Human Rights Don’t Exist in Brazil’s Favelas and Indigenous Communities, Says Amnesty

For original article by Júlia Dias Carneiro in Portuguese on BBC Brasil click here.

After a week of meetings in Brazil, the Secretary General of Amnesty Internacional, Salil Shetty, demanded an end to police impunity and a greater consistency in the protection of human rights, affirming that both the favelas of Rio and the indigenous communities of Mato Grosso do Sul appear to be “weak zones of human rights.”

“It is as if these people were not even in Brazil. Different rules apply there. They live in war zones where their human rights are suspended,” said Shetty.

During an interview with BBC Brasil, Shetty condemned the police violence, commented on the disappearance of stonemason Amarildo in Rocinha, and affirmed that the actions of the police during the protests were “an alert to the average Brazilian citizen.”

Shetty spent the last week in Brazil and heard stories of violence from residents of two areas of Brazil. He visited the favela Complexo do Alemão, and the indigenous communities in Dourados, Mato Grosso do Sul, where he visited a Guarani-Kaiwoá village and met with leaders of diverse ethnicities.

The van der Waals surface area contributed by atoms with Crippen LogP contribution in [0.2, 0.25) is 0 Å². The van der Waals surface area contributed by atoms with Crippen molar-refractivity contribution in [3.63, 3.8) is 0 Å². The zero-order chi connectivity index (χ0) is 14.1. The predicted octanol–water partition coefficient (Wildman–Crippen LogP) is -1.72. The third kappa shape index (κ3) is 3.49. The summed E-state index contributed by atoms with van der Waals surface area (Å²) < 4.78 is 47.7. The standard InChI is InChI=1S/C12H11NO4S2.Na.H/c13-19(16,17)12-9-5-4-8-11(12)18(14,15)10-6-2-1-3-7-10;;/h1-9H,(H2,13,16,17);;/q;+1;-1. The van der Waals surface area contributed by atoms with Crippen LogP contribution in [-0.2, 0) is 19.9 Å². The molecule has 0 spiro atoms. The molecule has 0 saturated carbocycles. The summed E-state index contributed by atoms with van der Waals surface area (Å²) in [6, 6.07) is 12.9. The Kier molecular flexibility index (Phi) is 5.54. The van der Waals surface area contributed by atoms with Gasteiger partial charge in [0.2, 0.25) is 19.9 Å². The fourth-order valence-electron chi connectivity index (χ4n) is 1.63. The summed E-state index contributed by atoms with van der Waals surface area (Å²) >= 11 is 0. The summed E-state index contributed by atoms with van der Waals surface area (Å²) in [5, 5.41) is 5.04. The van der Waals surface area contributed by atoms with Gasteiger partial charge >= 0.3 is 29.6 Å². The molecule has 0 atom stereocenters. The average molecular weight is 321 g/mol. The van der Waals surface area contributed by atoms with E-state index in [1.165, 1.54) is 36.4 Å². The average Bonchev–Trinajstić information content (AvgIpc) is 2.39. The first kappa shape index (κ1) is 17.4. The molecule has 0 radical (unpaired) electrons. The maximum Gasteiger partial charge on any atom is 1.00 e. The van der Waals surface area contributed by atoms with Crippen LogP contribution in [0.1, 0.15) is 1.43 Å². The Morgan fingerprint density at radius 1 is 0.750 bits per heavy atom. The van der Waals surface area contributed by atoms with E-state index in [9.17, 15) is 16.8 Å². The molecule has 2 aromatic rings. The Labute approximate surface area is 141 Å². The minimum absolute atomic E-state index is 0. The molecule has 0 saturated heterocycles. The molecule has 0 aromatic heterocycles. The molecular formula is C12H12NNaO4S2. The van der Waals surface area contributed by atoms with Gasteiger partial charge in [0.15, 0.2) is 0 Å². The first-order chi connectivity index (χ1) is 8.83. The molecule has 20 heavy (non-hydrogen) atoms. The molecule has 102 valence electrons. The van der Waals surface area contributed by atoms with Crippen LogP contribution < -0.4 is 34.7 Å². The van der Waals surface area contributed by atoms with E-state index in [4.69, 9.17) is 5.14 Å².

In Brasilia, he met with the Minister of Justice, José Eduardo Cardozo, the Minister of Human Rights, Maria do Rosário, and the presidential Secretary-General, Gilberto Carvalho.

“I tried to transmit to them a message of urgency,” he said. “These communities (both the indigenous and the favelas) are losing patience.”

Closing his visit on Friday, Shetty held that the government has many accomplishments to be proud of, citing the reduction of poverty, income inequality, and the creation of the Truth Commission.

However, he said that Brazil needs to take urgent action to consistently protect its citizens.